I had been waiting 15 years to see a live show at the famous Red Rocks Amphitheater in Morrison, Colorado. I stood on the steps of the empty venue in 1998, soaking in the amazing landscape, imagining how incredible it would be to take in a live show. Finally, a decade-and-a-half later and on my 40th birthday, a big checkmark was etched next to this bucket-list item. And like the extraordinary stones jutting from the earth encompassing this amazing concert site, the fact it was the Alabama Shakes put the journey on a different level. It was one of those moments when music meets life in a cosmic sense. It's emotional. It inspires. And at times, it's unbelievable.
I lived and worked in Tuscaloosa, Alabama for four years, from July of 2007 to the same month of 2011. I met some wonderful people, worked with one of the best sports staffs in the country, discovered what college football is all about and created a family. Roll Tide. I left Boston in 2006 with my wife and returned with two wonderful children and a boatload of southern memories. It was random how I got there, and that's what makes me confident it was the right exit on the proper highway.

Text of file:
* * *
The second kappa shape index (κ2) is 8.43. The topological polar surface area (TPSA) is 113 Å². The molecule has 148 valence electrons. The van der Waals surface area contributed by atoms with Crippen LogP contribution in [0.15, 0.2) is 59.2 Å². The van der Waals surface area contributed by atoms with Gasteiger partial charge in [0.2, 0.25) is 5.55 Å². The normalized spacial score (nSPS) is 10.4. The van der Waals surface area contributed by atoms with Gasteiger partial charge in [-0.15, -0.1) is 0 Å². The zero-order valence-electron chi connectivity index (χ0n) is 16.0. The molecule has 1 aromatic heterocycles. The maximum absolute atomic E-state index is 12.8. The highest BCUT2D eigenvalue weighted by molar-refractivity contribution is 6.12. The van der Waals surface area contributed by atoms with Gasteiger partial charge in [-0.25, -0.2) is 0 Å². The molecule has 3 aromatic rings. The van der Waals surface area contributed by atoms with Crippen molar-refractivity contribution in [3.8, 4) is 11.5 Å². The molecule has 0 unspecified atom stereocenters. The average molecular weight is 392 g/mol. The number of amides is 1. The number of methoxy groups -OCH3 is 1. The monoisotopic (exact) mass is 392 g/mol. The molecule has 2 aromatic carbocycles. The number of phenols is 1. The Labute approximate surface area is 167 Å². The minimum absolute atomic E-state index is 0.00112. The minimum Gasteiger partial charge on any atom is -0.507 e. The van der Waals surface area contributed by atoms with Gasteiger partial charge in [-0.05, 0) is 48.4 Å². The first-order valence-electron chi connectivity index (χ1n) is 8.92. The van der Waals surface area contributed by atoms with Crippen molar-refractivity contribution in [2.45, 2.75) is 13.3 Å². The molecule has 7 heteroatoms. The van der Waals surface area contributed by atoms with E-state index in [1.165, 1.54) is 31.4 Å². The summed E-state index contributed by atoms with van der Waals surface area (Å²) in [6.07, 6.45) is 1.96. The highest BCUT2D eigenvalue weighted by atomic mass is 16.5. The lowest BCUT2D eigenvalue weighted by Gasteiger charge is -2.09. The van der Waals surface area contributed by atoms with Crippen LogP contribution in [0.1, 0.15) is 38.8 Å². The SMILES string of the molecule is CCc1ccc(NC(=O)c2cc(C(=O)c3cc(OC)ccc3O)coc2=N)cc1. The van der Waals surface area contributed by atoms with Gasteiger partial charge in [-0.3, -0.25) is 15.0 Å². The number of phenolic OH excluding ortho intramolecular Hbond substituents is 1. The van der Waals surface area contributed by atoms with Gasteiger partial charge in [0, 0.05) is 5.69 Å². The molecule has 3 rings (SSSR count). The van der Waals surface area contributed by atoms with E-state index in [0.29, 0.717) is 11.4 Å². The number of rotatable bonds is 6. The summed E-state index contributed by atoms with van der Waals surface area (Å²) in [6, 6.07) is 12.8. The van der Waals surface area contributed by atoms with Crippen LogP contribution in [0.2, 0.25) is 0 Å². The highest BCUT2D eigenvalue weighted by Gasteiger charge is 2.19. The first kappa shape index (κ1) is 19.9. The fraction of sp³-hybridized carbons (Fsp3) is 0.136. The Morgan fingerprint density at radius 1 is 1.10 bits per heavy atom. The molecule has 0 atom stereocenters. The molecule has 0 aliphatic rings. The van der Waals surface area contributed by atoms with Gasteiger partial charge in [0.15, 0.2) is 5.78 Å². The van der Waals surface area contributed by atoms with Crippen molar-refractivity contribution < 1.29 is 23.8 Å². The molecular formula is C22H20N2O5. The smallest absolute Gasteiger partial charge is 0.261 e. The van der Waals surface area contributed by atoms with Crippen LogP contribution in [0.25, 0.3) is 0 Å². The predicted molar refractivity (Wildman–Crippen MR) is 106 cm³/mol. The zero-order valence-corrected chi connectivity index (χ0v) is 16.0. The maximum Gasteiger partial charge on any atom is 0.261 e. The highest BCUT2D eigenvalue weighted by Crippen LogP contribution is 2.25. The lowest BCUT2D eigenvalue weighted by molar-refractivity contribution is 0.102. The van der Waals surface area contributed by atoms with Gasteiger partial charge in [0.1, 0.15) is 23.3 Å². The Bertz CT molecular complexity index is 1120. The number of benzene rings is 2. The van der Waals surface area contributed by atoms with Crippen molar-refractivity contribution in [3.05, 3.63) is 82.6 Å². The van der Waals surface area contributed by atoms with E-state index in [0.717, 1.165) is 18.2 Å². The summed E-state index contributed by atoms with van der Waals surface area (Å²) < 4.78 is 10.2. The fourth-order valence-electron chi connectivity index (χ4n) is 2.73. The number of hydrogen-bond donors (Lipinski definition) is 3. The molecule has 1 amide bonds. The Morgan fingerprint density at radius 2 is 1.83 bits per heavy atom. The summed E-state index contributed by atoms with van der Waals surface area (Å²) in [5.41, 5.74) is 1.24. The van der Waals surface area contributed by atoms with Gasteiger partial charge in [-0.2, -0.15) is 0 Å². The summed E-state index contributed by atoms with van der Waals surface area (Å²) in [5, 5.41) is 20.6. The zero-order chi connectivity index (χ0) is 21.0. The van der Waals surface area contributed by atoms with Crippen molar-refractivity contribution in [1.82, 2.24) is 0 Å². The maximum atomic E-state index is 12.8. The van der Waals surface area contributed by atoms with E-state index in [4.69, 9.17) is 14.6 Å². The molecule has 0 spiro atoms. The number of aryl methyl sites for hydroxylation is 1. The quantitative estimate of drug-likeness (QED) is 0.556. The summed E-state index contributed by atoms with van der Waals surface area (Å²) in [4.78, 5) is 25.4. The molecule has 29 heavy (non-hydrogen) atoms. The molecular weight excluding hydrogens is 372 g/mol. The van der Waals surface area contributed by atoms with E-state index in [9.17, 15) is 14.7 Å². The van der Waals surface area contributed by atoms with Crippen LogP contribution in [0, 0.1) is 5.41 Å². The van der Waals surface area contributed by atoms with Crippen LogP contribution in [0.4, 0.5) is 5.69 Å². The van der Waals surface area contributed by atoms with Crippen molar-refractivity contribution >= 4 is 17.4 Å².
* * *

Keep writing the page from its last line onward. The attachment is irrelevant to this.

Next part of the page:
In the fall of 2011, I took my first trip back to Tuscaloosa for the Crimson Tide/LSU battle at Bryant-Denny Stadium. I missed my friends and the atmosphere. It was a huge game, which meant an even bigger party. Tens of thousands honed in on this small city in the southwestern part of Alabama. Downtown and The Strip were jamming.
The Friday night before the game, I met a group of friends at a tiny venue called Green Bar (formerly Little Willies) in downtown Tuscaloosa. This new band out of Athens, Alabama was on the slate, and my former colleague, music writer, secret agent and good buddy Cody Banks was very high on this act called Alabama Shakes. Cool name, I thought.
Front-woman Brittany Howard and her bandmates took the stage and started the gig with the song "Hold On." It was a musical haymaker. I watched in utter disbelief as she pounded the intimate crowd with thunderous passion and pointed energy. The focus was insane. It was raw and polished at the same time, something that is only born out of the purest of talent. I remember looking at Cody Banks and mouthed a "what?" ... he simply smiled and nodded. I have seen numerous shows in Tuscaloosa during those four years, up-and-coming acts stopping through on the way to Memphis from New Orleans and vice-versa. I had witnessed nothing like this. Not even close. That was the night I fell in love with Brittany Howard and the Alabama Shakes.